• doesn’t allow requesting duplicates. This will not compile:
  • doesn’t allow requesting types that are not resources. This will not compile:
  • execute method will return something that will contain only requested resources and will not allow to even try getting something else out of it.


To focus on the main topic, I will cut off all other aspects of implementing a good HTTP API client, like sending the request, parsing, abstracting over effects and so on.

To keep things simple, let’s make  execute method just ask for an implicit MockResponse typeclass instance, that will supply requested values instead of doing everything mentioned above.

Let’s code!


We’ll start with some simple things, that are required though. First let’s define a model to play with. Just some case classes from task management domain:


What we are actually going to request are lists of domain objects. But get[Projects] looks better than get[List[Project]], so let’s define some type aliases. Also, this is a good place to put an instance of our builder:


Good. We’ll get to the Builder later. Now let’s define

APIResource typeclass

An instance of APIResource[R] is a marker that R can be requested with our builder.


A couple of comments here:

  • In a real case typeclass body will not be empty — it’s a good place to define some specific entity-related properties. A resource identifier, that is used to create a request can be a good example.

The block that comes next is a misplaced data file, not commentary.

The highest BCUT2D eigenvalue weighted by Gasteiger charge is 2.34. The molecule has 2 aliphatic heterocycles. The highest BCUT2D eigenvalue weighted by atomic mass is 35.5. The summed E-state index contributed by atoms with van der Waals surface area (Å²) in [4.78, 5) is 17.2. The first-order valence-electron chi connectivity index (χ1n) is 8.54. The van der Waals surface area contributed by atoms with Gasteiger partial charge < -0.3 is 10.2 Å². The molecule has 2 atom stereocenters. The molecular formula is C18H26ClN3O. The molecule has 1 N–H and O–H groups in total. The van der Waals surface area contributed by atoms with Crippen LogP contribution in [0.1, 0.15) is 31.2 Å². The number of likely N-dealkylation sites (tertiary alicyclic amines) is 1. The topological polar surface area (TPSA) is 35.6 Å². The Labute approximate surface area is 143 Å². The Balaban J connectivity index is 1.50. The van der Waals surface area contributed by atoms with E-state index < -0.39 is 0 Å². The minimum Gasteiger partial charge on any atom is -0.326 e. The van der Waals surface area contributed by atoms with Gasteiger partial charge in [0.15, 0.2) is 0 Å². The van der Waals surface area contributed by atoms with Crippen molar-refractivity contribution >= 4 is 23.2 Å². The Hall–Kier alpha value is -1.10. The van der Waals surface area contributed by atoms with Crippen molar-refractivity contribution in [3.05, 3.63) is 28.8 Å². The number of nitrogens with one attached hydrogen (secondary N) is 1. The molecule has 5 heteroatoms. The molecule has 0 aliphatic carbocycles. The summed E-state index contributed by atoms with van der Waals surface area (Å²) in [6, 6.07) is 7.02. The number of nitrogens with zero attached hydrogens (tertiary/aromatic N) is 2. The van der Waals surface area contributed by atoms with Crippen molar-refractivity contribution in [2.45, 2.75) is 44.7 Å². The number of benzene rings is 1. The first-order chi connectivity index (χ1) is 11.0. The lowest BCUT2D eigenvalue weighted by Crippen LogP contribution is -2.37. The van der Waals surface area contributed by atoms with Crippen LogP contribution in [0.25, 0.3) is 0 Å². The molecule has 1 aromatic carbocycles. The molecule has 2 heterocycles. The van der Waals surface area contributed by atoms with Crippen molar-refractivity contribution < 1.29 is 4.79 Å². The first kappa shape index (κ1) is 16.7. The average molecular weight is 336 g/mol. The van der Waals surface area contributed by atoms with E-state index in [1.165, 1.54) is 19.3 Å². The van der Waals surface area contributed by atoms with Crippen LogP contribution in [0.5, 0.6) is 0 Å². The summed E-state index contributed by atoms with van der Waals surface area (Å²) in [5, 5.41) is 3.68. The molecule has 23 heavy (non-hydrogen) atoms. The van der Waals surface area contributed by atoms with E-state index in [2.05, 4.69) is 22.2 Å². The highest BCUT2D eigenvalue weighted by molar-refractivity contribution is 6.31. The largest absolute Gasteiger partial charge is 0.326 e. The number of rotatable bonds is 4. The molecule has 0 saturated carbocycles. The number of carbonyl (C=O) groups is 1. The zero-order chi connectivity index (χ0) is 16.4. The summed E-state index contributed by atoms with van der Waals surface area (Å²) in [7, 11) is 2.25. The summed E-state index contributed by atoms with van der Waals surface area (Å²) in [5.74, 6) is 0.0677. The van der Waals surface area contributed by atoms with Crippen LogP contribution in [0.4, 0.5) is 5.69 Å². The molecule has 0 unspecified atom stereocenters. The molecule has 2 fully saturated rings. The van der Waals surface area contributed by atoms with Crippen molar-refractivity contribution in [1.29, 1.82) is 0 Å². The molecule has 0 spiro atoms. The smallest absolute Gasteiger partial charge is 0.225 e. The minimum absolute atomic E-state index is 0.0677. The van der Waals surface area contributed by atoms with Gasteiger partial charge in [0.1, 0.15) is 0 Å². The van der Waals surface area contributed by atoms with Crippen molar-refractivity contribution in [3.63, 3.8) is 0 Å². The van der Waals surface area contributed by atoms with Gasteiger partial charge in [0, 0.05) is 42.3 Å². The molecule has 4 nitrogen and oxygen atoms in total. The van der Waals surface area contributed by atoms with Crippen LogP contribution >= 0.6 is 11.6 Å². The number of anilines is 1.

• We mark APIResource as sealed here, because we know all the instances upfront and don’t want library users to create new ones.

Now we’re ready to implement the Builder.

Single resource request

Builder call chain starts with get method — let’s create it:


Quite simple for now: we allow the method to be called only for types that have an implicit APIResource instance in scope. It returns a request definition that can be executed or extended further with and method.

We will solve the execution task first. A RequestDefinition trait defines execute method for all request definitions:


There’s the MockResponse thing I was talking about. It allows us to avoid implementing all the real machinery that is not relevant for the topic of this post.
Almost everything about this typeclass is simple and straightforward, but there’s an interesting thing that will show up later, so I have to put the implementation here to reference it.


Ok, we’re able to execute requests! Let’s see how we can solve the chaining task with and method.

Chaining: 2 resources request

First, we have to decide, value of what type should be returned by an executed multiple resource request. Standard List or Map could do the job in general, but not with our requirements — precious type information will be lost.

This is where HList comes in handy — it’s designed to store several instances of not related types without loss of any information about those types.

Next. When implementing a type-safe API, we have to put all domain constraints into declarations, so that they’re available for the compiler. Let’s write out, what is required to join two resources in one request:

  • both of them must have an APIResource instance in place, and
  • their types must be different

Good, we’re ready to make our first step to a multiple resource request definition:


All our constraints are in place:

  • the context bound ensures that original resource type is valid.
  • AR: APIResource[RR] implicit parameter ensures that newly added resource type is valid.